Bishops’ Conferences of South-east Europe prepare for Madrid

With just a few months to go until the start of XXVI World Youth Day (Madrid, 16-21 August 2011), the topic of pastoral care with young people will be at the heart of the reflections for the 11th meeting of the Presidents of the Bishops’ Conferences of South-east Europe which this year will take place in Nicosia on the island of Cyprus (3-6 March 2011) at the invitation of His Grace Mgr Youssef Soueif, the Maronite Archbishop of Cyprus.
Published: 4. 3. 2011 15:45

Nicosia (CY): Nine Bishops’ Conferences will be represented: Albania, Bosnia Herzegovina, Bulgaria, Cyprus, Greece, Moldova, Romania, the SS Cyril and Methodius International Conference, and Turkey. In the course of the meeting, under the auspices of the CCEE, the Council of European Bishops Conferences, there will also be interventions from His Beatitude the Orthodox Archbishop of Cyprus, Chrysostomos II; His Beatitude the Latin Patriarch of Jerusalem, Fouad Twal; the Apostolic Nuncio, His Grace Mgr Antonio Franco; the representative of the Maronite Patriarchate, His Grace Mgr Guy Noujaim; and the Holy See’s Permanent Observer at the Council of Europe, Mgr Aldo Giordano.

The main topic will be introduced by Rev. Eric Jacquinet, in charge of the Youth Section of the Pontifical Council for the Laity, and by Rev. Francesco Pierpaoli, Director of the John Paul II Centre in Loreto, and there will then be reports from the individual Bishops’ Conferences.

"Through this meeting we want to examine what tools and methods our Bishops’ Conferences have put in place for young people. To proclaim Christ today to a young person belonging to a minority Church and having lived through a difficult history, marked by different forms of totalitarianism, which does not seems to be his or hers, and the child of a present full of social and national tensions, calls for love and a greater effort of understanding on our part, as pastors, but at the same time constitutes a richness for our Churches which feel reborn precisely by that vitality which is typical of young people", said His Lordship Mgr Franjo Komarica, Bishop of Banja Luka and President of the Bishops’ Conference of Bosnia Herzegovina. "Our Churches know that the future of these small communities of ours depends on their ability to interpret the meaningful questions of their young people and respond to them in a creative and above all truthful manner. Today, being a young Catholic in our countries is not easy, but it is a challenge rich with so many good opportunities. It means, on the one hand, accepting feeling ´different´ from the majority of the local people even up to the point of being discriminated against on an employment and social level, and, on the other hand, it means understanding better the content of a faith which brings certainty and joy to those who live it. For this reason, it is our task to put in place what is possible to help our young people to live, without an inferiority complex, and live their faith with dignity. That means showing them through word and testimony that they can live as Christians and that, despite the difficulties, it is worth following Jesus the true consoler and giver of real joy".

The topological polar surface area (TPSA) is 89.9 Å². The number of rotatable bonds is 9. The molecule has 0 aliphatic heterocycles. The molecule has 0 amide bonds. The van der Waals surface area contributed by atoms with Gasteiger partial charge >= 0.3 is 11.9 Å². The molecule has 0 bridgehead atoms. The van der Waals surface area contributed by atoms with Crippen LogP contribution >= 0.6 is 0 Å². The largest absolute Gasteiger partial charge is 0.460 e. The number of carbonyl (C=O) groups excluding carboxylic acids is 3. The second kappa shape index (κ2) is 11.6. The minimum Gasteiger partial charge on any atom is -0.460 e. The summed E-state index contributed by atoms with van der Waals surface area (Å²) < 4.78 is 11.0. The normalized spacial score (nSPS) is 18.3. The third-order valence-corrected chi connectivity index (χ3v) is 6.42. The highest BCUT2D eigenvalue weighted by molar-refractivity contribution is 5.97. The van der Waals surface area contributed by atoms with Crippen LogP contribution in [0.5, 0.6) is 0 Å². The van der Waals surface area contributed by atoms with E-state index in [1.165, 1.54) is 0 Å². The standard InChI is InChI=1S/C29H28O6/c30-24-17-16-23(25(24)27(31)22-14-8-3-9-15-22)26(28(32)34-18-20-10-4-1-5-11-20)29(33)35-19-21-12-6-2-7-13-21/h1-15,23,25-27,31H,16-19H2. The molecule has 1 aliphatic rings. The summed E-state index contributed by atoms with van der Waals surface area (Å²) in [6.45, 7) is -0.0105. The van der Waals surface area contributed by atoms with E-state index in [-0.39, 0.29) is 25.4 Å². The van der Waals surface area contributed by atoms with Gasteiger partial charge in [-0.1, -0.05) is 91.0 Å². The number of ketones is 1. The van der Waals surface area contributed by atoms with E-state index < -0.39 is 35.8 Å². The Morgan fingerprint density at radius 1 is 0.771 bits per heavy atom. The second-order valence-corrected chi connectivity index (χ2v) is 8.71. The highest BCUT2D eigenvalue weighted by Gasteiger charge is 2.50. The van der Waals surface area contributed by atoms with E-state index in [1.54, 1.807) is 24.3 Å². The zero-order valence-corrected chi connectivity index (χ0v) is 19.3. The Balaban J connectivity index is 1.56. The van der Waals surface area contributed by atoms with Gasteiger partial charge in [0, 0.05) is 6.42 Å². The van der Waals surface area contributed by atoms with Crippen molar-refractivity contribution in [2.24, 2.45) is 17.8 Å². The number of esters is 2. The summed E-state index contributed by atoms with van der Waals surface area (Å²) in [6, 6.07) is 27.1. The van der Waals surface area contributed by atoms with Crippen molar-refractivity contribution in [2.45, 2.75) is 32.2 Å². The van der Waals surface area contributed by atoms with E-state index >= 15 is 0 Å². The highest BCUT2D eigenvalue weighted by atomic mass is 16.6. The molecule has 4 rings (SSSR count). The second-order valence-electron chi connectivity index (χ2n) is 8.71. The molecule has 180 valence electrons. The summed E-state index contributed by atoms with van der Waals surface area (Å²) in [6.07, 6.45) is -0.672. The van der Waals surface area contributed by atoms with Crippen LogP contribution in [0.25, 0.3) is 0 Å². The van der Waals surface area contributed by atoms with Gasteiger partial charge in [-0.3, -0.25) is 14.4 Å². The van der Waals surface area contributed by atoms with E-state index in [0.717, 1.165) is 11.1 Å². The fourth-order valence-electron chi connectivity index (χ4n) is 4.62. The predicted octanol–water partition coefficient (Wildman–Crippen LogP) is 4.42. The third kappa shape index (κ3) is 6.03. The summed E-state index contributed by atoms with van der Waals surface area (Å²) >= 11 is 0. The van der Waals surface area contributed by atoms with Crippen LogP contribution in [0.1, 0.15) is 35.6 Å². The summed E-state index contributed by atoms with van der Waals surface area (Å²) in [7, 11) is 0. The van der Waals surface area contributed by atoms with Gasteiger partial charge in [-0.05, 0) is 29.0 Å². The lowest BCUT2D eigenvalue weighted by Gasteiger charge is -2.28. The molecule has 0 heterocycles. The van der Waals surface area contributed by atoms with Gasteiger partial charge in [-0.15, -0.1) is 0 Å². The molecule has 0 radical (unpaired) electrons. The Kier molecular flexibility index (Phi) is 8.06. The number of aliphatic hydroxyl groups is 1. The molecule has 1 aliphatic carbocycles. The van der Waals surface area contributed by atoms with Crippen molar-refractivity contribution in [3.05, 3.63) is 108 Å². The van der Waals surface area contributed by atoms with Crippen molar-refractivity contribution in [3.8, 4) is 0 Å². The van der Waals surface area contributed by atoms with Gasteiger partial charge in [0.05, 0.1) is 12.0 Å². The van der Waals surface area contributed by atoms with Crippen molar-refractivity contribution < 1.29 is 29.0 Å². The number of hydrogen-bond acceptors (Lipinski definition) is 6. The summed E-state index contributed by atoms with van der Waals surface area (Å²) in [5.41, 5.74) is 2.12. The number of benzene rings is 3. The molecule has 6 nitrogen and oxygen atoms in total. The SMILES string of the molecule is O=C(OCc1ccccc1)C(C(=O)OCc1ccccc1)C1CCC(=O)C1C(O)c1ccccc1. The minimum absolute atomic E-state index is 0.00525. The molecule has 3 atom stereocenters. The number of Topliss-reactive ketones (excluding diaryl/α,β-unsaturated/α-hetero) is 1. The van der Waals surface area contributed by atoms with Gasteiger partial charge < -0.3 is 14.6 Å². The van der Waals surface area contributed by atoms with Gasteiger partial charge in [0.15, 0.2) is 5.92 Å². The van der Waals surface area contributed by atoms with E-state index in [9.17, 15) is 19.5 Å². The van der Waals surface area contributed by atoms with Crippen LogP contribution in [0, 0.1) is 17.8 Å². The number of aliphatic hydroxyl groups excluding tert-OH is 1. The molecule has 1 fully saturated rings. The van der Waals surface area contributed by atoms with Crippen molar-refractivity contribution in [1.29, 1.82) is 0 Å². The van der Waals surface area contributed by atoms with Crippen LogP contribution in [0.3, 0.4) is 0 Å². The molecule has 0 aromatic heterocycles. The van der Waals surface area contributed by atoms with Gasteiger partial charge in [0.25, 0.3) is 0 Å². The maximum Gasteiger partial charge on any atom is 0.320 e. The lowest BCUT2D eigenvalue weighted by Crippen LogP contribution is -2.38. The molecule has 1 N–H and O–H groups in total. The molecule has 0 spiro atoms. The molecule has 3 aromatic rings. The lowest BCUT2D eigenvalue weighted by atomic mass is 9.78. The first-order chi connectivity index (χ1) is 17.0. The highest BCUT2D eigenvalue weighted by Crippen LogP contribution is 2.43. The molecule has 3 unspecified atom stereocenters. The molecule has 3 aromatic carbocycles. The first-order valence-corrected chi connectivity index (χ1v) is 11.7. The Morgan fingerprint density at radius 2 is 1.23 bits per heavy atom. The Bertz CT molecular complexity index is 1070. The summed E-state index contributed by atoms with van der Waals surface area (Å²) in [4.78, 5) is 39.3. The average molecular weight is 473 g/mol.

For the local Catholic Archbishop of the Maronites in Cyprus, His Grace Mgr Youssef Soueif, the Church’s concern for the young people on the island takes on particular connotations. "In Cyprus, the young people are really a sign of hope and life. They have a dynamism and a capacity to create a new world, a new mentality, based on the balance between awareness of their own identity and openness to difference. So", the Archbishop continued, "our primary task is to help them to be, yes, rooted in Maronite culture, but at the same time to be open to the richness of the diversity which manifests itself in the various cultures and communities present in Cyprus. Young Catholics, be they Maronite, Latin or of another rite, are therefore called to know their own identity and faith dimension. They are called to witness to the spirit of unity in love and service. Love of all people, openness to collaboration with everyone at human, social and spiritual levels in certain pastoral contexts and areas, are the elements which characterise our pastoral work with young people. We are particularly attentive", Mgr Soueif went on, "to this education in the culture of the other person, of difference, accepting diversity and working for the one society of Cyprus characterised by conviviality and multi-culturalism, in a system based on justice and peace . For this reason in Cyprus I would like all the houses of God (Churches, monasteries and mosques) to be open to everyone and be places of fraternity, reconciliation and peace. Therefore we are particularly committed to working with young people in the Maronite villages in the north of the island which provide an opportunity to inspire the younger generations to return to their villages. In the north of the island, the disappearance of the Maronite villages would be a great loss to the whole of Cypriot society".

The reflection on pastoral care with young people will have an appropriate conclusion with a celebration with young people and pastoral groups in the ‘Saint Maron’ school in Anthoupolis, on the evening of Saturday 5 March (beginning at 1930).

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